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No matter the commercial collaboration or transaction envisaged, whether it is the establishment of a school, company, appointment of a franchisee, distributor, agent, or service provider etc., it is prudent for contracting parties to agree on the high-level terms, which will form the basis of the final form agreement(s), in writing, at an early stage. Doing so assists the parties in thrashing out the key issues upfront, as well as guiding the lawyers when drafting the final form agreements. These types of preliminary documents that capture the key terms between parties, pending negotiation and agreement on the definitive agreement(s), are often referred to as letters of intent, heads of terms or memoranda of understanding (which are individually referred to below as a ‘MOU’).
A MOU is not intended to be the final agreement between the parties on the subject matter at hand, nor is it intended to contain all the relevant detailed terms of the transaction, but rather, it gives reassurance to the parties involved that there is a genuine interest, on both sides of the transaction, to collaborate exclusively in progressing matters to a stage whereby definitive final form agreement(s) can be agreed and signed between the parties. In addition, negotiation of a MOU can help identify, clarify and resolve any points of contention between the parties at the outset, which will ultimately facilitate the efficient and cost-effective negotiations of the final form agreement(s). Put simply, if the parties cannot agree on the high-level terms in a MOU, then it is, perhaps, unlikely that any proposed collaboration in relation to the contemplated transaction will materialise.
Think of a MOU as a foundation upon which the parties will lay the bricks forming the final form agreement(s). Depending on the subject matter of a MOU, the content will vary; however, ideally, the key substantive terms of the transaction should be set out and agreed in principle, for example, the financial terms, payment terms, duration, risk allocation, delivery terms, governing law and dispute resolution forum etc. Additionally, a MOU can also detail certain terms yet to be agreed, which can help focus and structure further negotiations between the parties, post execution of the MOU.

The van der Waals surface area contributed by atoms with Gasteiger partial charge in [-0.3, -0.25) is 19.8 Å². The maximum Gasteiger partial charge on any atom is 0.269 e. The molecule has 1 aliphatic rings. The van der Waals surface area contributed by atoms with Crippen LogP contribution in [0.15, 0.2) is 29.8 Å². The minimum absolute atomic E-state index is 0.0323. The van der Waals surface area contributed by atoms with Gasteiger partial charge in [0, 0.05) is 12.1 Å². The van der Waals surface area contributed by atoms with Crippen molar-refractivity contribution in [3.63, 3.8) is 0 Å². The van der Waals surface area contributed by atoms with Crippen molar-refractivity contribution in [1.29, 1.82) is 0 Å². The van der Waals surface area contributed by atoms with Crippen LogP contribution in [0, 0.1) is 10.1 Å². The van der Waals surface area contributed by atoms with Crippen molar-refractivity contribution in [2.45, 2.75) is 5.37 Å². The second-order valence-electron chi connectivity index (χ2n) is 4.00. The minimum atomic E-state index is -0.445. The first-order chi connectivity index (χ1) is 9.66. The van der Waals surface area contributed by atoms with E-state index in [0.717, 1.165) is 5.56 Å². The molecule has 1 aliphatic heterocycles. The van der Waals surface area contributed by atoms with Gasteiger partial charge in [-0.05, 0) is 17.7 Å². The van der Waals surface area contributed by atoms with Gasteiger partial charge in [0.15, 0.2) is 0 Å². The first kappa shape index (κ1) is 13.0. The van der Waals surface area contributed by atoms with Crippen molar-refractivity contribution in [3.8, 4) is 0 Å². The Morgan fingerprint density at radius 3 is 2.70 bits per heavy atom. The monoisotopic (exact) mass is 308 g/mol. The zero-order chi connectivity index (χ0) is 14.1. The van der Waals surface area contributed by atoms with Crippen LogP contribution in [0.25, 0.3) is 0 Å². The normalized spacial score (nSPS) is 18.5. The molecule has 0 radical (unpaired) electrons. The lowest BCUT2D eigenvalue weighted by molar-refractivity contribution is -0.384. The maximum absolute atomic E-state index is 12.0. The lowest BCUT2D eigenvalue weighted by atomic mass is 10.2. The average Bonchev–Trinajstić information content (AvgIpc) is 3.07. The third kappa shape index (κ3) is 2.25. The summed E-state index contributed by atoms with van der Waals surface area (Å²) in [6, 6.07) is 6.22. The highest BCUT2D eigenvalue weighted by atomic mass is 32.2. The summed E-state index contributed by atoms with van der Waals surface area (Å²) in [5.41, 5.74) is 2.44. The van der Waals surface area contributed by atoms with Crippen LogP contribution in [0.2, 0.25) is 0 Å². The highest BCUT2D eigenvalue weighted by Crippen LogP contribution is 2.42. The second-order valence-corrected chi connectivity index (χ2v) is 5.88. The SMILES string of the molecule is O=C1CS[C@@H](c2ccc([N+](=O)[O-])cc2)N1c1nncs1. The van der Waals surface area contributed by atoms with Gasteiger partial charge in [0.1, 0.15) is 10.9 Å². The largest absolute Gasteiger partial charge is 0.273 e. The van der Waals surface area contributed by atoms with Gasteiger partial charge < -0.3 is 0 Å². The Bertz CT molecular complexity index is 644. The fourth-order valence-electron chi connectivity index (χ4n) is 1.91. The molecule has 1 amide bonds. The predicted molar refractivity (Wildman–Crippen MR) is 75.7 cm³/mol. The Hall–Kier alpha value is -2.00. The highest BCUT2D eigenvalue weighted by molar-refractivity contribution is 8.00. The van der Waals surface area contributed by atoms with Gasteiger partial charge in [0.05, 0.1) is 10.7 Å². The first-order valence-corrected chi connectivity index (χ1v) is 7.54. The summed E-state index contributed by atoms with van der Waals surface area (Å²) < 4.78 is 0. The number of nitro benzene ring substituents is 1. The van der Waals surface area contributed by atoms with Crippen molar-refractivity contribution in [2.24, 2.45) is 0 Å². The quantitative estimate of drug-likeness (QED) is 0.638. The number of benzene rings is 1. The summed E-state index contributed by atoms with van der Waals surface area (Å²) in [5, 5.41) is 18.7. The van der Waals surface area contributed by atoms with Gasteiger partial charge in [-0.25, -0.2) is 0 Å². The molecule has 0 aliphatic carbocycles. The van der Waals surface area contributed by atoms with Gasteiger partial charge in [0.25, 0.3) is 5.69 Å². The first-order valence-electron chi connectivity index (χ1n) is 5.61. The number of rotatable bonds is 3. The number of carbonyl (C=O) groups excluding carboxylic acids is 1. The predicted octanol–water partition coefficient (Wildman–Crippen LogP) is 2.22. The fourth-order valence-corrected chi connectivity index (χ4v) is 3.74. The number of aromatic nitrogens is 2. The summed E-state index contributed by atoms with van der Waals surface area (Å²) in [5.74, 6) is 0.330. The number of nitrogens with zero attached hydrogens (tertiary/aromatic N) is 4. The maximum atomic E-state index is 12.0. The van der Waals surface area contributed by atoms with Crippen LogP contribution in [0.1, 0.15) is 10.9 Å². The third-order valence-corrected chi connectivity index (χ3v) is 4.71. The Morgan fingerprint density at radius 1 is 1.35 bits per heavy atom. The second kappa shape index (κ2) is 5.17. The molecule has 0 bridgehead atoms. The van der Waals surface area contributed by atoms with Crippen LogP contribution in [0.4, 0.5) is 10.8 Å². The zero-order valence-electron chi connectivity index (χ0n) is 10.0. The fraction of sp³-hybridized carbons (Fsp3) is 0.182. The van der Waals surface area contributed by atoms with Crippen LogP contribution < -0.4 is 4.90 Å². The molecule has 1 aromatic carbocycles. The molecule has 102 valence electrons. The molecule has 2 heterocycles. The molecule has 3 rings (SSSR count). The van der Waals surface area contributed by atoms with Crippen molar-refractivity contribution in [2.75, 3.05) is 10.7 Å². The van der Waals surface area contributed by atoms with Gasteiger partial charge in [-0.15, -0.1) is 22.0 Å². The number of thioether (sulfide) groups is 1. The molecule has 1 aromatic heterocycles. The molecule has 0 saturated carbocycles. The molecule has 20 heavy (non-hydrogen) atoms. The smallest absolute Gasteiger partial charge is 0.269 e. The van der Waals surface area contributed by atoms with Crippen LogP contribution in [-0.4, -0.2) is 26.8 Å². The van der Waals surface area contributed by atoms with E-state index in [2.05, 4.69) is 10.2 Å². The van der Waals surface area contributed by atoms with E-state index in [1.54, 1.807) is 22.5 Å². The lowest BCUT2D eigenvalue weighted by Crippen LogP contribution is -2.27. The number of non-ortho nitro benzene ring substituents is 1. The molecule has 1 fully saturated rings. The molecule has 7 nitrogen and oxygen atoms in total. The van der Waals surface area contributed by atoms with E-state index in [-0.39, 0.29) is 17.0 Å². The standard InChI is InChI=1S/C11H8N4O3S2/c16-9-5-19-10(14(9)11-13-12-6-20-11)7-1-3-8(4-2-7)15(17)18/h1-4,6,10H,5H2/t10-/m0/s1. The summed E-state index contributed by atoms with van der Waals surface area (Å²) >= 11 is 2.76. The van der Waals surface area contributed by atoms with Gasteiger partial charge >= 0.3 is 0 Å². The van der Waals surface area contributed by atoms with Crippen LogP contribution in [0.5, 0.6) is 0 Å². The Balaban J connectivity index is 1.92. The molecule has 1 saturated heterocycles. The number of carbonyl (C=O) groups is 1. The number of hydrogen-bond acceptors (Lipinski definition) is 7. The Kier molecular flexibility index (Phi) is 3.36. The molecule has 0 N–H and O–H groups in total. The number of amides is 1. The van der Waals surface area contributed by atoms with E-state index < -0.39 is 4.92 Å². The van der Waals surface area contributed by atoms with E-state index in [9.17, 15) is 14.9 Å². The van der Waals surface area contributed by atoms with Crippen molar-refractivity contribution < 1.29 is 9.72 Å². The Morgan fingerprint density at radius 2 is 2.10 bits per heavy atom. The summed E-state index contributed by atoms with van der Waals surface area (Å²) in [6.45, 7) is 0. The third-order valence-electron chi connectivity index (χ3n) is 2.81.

Before parties enter into a MOU, a decision should be made as to which provisions they want to be legally binding between themselves and which are not intended to be legally binding. It is imperative that the parties are in agreement in this regard, as any ambiguity can lead to the parties inadvertently being contractually bound to certain terms of the MOU which were still intended to be further negotiated.
Under Article 125 of the UAE Civil Transactions Code No. 5 of 1985 (as amended) (the ‘UAE Civil Code’) a contract is defined as “…the coming together of an offer made by one of the contracting parties with the acceptance of the other, together with the agreement of them both in such a manner as to determine the effect thereof on the subject matter of the contract, and from which results an obligation upon each of them with regard to that which each is bound to do for the other…”
Additionally, Article 141 of the UAE Civil Code provides that “…a contract may only be made upon the agreement of the two parties to the essential elements of the obligation, and the other lawful conditions which the parties regard as essential…” and
“…If the parties agree on the essential elements of the obligation and the remainder of the other lawful conditions which both parties regard as essential and they leave matters of detail to be agreed upon afterwards but they do not stipulate that the contract shall not be regarded as made in the event of absence of agreement upon such matters, the contract shall be deemed to have been made, and if a dispute arises as to the matters which have not been agreed upon, the judge shall adjudicate thereon in accordance with the nature of the transaction and the provisions of the law…”.
As the UAE Civil Code does not define what the “essential” elements of a contract are, there is a risk that where the parties have, in principle, agreed on a number of elements that they regard as “essential”, the parties could unintentionally find themselves legally bound to all the terms of a MOU, unless they expressly state which terms are not legally binding as between themselves.
More often than not, parties will want, at least, certain provisions of a MOU to be legally binding, but not all, hence it is important that the parties pay attention and make it clear which terms of a MOU are to be binding and which are not.
Examples of Provisions of a MOU that are Commonly Binding or Non-binding:
MOUs can be useful in focusing preliminary discussions between the parties, detailing the high-level terms upon which the parties have provisionally agreed and setting the framework within which the parties will collaborate in order to conclude the binding final form agreement(s).
Importantly, care should be taken to ensure that any MOU clearly records that, apart from those matters expressly agreed to be legally binding, each party regards the remaining terms of a MOU as non-binding so that the parties are able to avoid being unintentionally bound to terms which were intended to remain open for further negotiation.
As can be seen from the above, MOUs could have unintended consequences for parties hence, legal advice should always be sought when entering into any MOU in order to avoid any unintended consequences potentially arising, which may not be immediately apparent or appreciated by the contracting parties at the time of signing.
Al Tamimi & Company’s Commercial team regularly advises on memoranda of understanding. For further information please contact Willem Steenkamp (email@example.com) or Robert Roberts (firstname.lastname@example.org).